In March, Michigan governor Gretchen Whitmer issued an executive order closing businesses in her state amid the COVID-19 pandemic. Now, nearly four months later, some of those businesses are openly defying the order — and risking legal liability.
According to the Detroit Free Press, while Whitmer’s order was relaxed for northern parts of the state, where the population is less dense and there are fewer COVID cases, most of the state remains under the order’s restrictions. A lawsuit brought by gym owners had them hours away from reopening last week, until a U.S. appeals court panel delayed the implementation of the lower court’s ruling. The appeals court has yet to issue a ruling on the case, but nevertheless, some gyms are open for business.
Gyms could be cited for misdemeanors if they are found to be operating in defiance of the order, according to the Free Press. Enforcement of the executive order is up to local police and county prosecutors. No new enforcement powers were granted when the executive order was issued, meaning that no state entity has the power to shut down a gym or business.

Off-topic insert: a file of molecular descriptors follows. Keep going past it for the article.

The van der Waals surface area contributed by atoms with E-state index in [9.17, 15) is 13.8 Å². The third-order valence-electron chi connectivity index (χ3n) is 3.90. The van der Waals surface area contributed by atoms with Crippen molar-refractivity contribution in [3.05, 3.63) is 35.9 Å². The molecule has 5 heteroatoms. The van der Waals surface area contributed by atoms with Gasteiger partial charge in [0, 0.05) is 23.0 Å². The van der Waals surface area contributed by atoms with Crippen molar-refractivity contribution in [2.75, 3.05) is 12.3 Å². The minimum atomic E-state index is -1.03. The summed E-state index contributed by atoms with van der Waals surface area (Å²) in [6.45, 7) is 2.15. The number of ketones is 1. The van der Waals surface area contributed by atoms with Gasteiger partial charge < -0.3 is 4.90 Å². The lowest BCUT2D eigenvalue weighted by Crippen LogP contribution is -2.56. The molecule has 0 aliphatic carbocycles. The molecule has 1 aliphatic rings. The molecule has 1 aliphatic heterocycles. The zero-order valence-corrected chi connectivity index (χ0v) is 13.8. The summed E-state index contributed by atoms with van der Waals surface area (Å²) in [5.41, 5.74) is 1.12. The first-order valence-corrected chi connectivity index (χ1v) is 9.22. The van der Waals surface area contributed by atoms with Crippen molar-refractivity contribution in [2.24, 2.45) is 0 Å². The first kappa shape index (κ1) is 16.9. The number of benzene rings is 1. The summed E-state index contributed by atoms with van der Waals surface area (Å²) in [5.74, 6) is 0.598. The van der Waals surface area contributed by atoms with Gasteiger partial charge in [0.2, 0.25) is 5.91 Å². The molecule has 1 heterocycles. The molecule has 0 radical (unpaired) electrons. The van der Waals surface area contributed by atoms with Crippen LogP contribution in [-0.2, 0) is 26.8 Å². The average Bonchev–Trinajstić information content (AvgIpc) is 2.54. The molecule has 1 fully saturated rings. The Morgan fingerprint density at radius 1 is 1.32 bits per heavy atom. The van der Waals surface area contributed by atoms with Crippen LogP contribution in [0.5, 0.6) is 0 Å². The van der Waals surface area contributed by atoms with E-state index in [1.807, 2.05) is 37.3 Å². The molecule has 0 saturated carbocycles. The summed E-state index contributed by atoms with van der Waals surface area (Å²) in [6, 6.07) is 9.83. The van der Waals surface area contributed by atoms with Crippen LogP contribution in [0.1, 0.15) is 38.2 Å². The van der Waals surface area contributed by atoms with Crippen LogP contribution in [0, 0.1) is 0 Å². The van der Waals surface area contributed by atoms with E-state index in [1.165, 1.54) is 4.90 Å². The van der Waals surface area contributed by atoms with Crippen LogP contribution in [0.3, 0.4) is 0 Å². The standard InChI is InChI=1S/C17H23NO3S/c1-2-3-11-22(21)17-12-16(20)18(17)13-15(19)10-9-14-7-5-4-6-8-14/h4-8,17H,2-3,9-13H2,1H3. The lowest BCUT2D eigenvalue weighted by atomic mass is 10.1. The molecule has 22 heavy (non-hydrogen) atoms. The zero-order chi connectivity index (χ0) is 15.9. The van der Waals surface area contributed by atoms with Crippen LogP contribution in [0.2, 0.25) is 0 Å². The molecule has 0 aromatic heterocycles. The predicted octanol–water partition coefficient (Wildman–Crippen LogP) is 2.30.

Some gyms that were cited for violation agreed to close voluntarily, while others continue to operate.
"We're open because I think it's unconstitutional," Don Larson, the owner of a Gold's Gym location, told the Free Press. “My members need a place to be to stay strong and healthy, and it keeps their immune systems high.”
Gym goers, meanwhile, have said that gyms are doing their best to implement additional precautions. One Crunch Fitness member told the Free Press that the gym he visited had posted visual reminders to maintain physical distancing, as well as taken the step of disabling water fountains.